It was already going to be a difficult day. Jody Wilson-Raybould went to bed the night before knowing that news would break the next morning that 751 unmarked graves had been discovered on Cowessess First Nation territory in Saskatchewan, sending a ripple of grief throughout Indigenous communities already mourning thousands of children who never returned from residential schools.
She awoke early that day, June 24, to a text from the Crown-Indigenous relations minister — the first since Wilson-Raybould’s departure from the Liberal caucus more than two years ago.
“Pension?” it said.
Carolyn Bennett, Liberal MP for Toronto-St. Paul’s, appeared to be implying that a tweet by Wilson-Raybould the day before, which called on Canada’s prime minister for “transformative action” on Indigenous issues rather than “jockeying” for an election, had more to do with staying in her job long enough to collect a pension.
To Wilson-Raybould, a member of We Wai Kai Nation and MP for Vancouver Granville, the text was tone deaf and discouraging, a symbol of the frustration felt by Indigenous women in politics as they attempt to create systemic change from within an institution rife with ingrained racism.
“I was upset,” she says. “Honestly, I burst into tears, because I just couldn’t believe that on a day where such horrific news was going to come, that she, as minister, would think it in any way appropriate to send that.”
Bennett’s office did not respond to The Tyee’s request for comment. In a tweet, she expressed regret, calling the text “insensitive and inappropriate.”
Wilson-Raybould isn’t the first to speak out about the toxic environment faced by Indigenous women in politics.
Bennett’s text came a little over a week after Nunavut NDP MP Mumilaaq Qaqqaq, who recently announced she will not seek re-election, gave a farewell speech in the House of Commons blasting the federal government on its failure to take meaningful action on Indigenous issues and describing the challenges she experiences regularly as an Inuit woman in her job.
“Mr. Speaker, every time I walk onto House of Commons grounds, speak in these chambers, I’m reminded every step of the way I don’t belong here. I have never felt safe or protected in my position,” Qaqqaq said, calling Canadian Parliament a “colonial house on fire I am willingly walking into.”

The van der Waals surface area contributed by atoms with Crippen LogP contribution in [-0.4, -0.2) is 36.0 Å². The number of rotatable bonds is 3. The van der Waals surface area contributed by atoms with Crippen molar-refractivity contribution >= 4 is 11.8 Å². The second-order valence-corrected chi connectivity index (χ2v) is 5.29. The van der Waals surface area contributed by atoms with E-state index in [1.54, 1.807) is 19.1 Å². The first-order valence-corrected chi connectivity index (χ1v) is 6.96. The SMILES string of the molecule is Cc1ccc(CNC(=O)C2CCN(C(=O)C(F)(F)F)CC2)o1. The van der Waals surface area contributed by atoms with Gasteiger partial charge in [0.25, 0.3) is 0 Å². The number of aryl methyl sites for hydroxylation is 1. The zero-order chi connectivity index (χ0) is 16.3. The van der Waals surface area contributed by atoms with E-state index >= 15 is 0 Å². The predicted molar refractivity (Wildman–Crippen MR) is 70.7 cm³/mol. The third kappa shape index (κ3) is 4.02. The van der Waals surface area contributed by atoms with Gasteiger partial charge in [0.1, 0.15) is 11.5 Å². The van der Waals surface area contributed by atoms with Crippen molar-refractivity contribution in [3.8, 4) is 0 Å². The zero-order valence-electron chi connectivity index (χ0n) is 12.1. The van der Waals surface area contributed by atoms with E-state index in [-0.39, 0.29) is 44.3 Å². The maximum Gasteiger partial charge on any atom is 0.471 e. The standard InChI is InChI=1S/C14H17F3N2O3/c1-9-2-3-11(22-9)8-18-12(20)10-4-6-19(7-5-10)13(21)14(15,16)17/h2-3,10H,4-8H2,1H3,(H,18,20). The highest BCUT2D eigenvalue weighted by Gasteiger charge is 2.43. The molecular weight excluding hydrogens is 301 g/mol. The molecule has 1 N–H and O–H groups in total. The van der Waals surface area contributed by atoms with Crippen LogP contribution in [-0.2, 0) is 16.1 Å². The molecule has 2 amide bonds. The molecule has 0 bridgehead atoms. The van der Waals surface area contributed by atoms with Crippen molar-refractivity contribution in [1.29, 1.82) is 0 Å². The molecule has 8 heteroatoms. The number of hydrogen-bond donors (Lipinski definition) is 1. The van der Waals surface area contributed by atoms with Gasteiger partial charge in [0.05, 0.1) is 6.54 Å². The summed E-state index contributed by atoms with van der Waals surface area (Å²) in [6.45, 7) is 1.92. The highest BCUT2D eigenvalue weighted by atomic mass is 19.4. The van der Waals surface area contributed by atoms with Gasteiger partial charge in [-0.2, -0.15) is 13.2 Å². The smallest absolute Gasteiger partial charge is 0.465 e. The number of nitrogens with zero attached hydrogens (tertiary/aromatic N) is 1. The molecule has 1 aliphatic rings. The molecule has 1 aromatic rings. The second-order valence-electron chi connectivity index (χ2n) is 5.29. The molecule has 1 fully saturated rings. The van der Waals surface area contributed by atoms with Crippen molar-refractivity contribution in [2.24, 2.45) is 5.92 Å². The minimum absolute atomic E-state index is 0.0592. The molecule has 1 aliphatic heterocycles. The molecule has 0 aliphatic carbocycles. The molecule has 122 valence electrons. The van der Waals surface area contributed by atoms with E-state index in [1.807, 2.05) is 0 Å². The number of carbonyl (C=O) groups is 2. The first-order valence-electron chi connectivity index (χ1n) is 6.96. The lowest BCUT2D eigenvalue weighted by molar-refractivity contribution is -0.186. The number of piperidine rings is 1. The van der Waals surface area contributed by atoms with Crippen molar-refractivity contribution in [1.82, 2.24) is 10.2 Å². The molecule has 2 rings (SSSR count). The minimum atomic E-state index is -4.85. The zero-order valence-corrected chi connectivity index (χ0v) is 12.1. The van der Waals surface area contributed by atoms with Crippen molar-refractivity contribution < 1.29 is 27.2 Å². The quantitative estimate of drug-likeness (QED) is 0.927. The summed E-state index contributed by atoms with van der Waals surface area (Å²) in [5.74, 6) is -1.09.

She described being chased through the halls of Parliament by security and officers nearly putting their hands on her.
“People like me don’t belong here in the federal institution,” she said.
Qaqqaq isn’t alone in the sentiment. For a former Terrace city councillor, the speech hit home.
“I felt every single word in her statement,” Jessica McCallum-Miller says.
McCallum-Miller is roughly the same age as Qaqqaq and of Gitxsan, Wet’suwet’en and Nisga’a descent, First Nations in B.C.’s northwest. Coming from a background in grassroots activism, she spent four years as an elected official with the Regional District of Kitimat-Stikine before running for city council in 2018. At 25, she became Terrace’s youngest and first Indigenous councillor.
After two and a half years, she’d had enough.
She says she faced a backlash for speaking out about Indigenous issues, specifically missing and murdered Indigenous women and girls along northern B.C.’s Highway of Tears, and some of it was from fellow councillors.
“I felt that my voice was being silenced,” she says. “I had laid my heart out for the rest of my colleagues and said to them… ‘Just because you don’t see that Indigenous women are being harmed by industrial activity throughout our area doesn’t mean it does not exist.’”
But despite her efforts, by February this year her mental and spiritual well-being had deteriorated to the point that she felt she needed to leave politics.
McCallum-Miller resigned in a Feb. 22 letter to Terrace council, posted to her Facebook page, saying that she found the role challenging due to “ethnic background, age and gender.”
“It is my personal belief that systemic and internalized racism as well as sexism had played a role in the inability of my colleagues to respect and understand my personal and diverse perspectives,” her resignation letter reads.
“I can no longer endure the mental and spiritual hardships of explaining this and ultimately being unsupported by those I work with.”
Qaqqaq has also publicly shared the toll political life has taken on her mental health. Following a tour to investigate inadequate housing in Nunavut — an issue she flagged as her number one priority after being elected — she announced earlier this year that she would take a two-month leave due to “extreme burn-out, depression and anxiety.”
In her farewell speech, she vented frustration at the lack of action on housing, high suicide rates and other issues facing Inuit in Canada: “As long as these halls echo with empty promises instead of real action I will not belong here,” she said.